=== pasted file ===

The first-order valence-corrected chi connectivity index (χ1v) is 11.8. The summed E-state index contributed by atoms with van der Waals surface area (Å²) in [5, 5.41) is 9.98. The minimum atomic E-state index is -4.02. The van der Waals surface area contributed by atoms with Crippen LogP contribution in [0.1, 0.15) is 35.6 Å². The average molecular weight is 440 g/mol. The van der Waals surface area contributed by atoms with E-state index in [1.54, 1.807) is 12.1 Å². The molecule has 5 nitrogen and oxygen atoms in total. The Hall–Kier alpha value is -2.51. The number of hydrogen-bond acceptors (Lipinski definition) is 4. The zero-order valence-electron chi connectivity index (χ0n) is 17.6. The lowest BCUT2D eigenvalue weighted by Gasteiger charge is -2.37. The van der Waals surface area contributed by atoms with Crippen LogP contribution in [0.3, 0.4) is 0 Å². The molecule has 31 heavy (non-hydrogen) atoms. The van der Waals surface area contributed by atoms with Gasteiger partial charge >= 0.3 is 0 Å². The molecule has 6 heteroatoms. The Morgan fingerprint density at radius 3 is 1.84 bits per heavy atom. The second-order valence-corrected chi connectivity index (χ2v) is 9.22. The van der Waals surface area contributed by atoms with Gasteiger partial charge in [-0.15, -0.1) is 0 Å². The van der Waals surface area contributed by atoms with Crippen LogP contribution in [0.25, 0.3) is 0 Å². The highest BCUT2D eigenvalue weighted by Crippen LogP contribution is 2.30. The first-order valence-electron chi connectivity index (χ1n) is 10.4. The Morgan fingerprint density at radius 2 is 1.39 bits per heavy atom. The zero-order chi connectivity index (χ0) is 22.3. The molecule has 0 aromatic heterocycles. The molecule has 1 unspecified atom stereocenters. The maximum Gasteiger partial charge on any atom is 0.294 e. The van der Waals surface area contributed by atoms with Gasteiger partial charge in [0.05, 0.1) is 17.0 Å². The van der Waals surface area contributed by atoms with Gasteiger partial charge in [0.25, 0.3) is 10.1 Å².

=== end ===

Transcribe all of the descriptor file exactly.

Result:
The first-order valence-corrected chi connectivity index (χ1v) is 11.8. The summed E-state index contributed by atoms with van der Waals surface area (Å²) in [5, 5.41) is 9.98. The minimum atomic E-state index is -4.02. The van der Waals surface area contributed by atoms with Crippen LogP contribution in [0.1, 0.15) is 35.6 Å². The average molecular weight is 440 g/mol. The van der Waals surface area contributed by atoms with E-state index in [1.54, 1.807) is 12.1 Å². The molecule has 5 nitrogen and oxygen atoms in total. The Hall–Kier alpha value is -2.51. The number of hydrogen-bond acceptors (Lipinski definition) is 4. The zero-order valence-electron chi connectivity index (χ0n) is 17.6. The lowest BCUT2D eigenvalue weighted by Gasteiger charge is -2.37. The van der Waals surface area contributed by atoms with Crippen LogP contribution in [0.3, 0.4) is 0 Å². The molecule has 31 heavy (non-hydrogen) atoms. The van der Waals surface area contributed by atoms with Gasteiger partial charge >= 0.3 is 0 Å². The molecule has 6 heteroatoms. The Morgan fingerprint density at radius 3 is 1.84 bits per heavy atom. The second-order valence-corrected chi connectivity index (χ2v) is 9.22. The van der Waals surface area contributed by atoms with Gasteiger partial charge in [-0.15, -0.1) is 0 Å². The van der Waals surface area contributed by atoms with Crippen LogP contribution in [0.25, 0.3) is 0 Å². The highest BCUT2D eigenvalue weighted by Crippen LogP contribution is 2.30. The first-order valence-electron chi connectivity index (χ1n) is 10.4. The Morgan fingerprint density at radius 2 is 1.39 bits per heavy atom. The zero-order chi connectivity index (χ0) is 22.3. The molecule has 0 aromatic heterocycles. The molecule has 1 unspecified atom stereocenters. The maximum Gasteiger partial charge on any atom is 0.294 e. The van der Waals surface area contributed by atoms with Gasteiger partial charge in [0.05, 0.1) is 17.0 Å². The van der Waals surface area contributed by atoms with Gasteiger partial charge in [0.25, 0.3) is 10.1 Å².